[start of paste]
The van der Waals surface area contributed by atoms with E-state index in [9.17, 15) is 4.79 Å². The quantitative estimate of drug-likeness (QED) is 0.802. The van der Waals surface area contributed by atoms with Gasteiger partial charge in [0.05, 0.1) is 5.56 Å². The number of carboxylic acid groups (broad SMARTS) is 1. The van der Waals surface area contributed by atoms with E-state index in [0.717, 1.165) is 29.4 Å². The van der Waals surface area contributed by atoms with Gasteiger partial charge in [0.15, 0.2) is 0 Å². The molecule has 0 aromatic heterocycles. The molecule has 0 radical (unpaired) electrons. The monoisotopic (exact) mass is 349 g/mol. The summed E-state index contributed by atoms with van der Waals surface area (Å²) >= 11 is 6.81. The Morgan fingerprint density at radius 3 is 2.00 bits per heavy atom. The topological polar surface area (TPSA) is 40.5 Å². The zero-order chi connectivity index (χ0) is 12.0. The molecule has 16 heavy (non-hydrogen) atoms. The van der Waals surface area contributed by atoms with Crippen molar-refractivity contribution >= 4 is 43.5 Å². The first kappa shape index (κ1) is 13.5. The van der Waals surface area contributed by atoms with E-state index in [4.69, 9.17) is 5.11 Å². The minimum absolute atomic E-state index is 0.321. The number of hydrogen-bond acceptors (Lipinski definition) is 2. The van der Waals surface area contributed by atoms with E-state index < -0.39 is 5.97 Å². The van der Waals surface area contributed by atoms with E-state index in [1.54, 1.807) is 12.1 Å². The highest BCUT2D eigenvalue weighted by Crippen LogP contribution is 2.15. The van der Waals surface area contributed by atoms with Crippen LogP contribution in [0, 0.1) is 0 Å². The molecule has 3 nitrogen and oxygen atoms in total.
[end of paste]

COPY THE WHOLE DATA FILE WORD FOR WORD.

The van der Waals surface area contributed by atoms with E-state index in [9.17, 15) is 4.79 Å². The quantitative estimate of drug-likeness (QED) is 0.802. The van der Waals surface area contributed by atoms with Gasteiger partial charge in [0.05, 0.1) is 5.56 Å². The number of carboxylic acid groups (broad SMARTS) is 1. The van der Waals surface area contributed by atoms with E-state index in [0.717, 1.165) is 29.4 Å². The van der Waals surface area contributed by atoms with Gasteiger partial charge in [0.15, 0.2) is 0 Å². The molecule has 0 aromatic heterocycles. The molecule has 0 radical (unpaired) electrons. The monoisotopic (exact) mass is 349 g/mol. The summed E-state index contributed by atoms with van der Waals surface area (Å²) >= 11 is 6.81. The Morgan fingerprint density at radius 3 is 2.00 bits per heavy atom. The topological polar surface area (TPSA) is 40.5 Å². The zero-order chi connectivity index (χ0) is 12.0. The molecule has 16 heavy (non-hydrogen) atoms. The van der Waals surface area contributed by atoms with Crippen molar-refractivity contribution >= 4 is 43.5 Å². The first kappa shape index (κ1) is 13.5. The van der Waals surface area contributed by atoms with E-state index in [4.69, 9.17) is 5.11 Å². The minimum absolute atomic E-state index is 0.321. The number of hydrogen-bond acceptors (Lipinski definition) is 2. The van der Waals surface area contributed by atoms with E-state index < -0.39 is 5.97 Å². The van der Waals surface area contributed by atoms with E-state index in [1.54, 1.807) is 12.1 Å². The highest BCUT2D eigenvalue weighted by Crippen LogP contribution is 2.15. The van der Waals surface area contributed by atoms with Crippen LogP contribution in [0, 0.1) is 0 Å². The molecule has 3 nitrogen and oxygen atoms in total.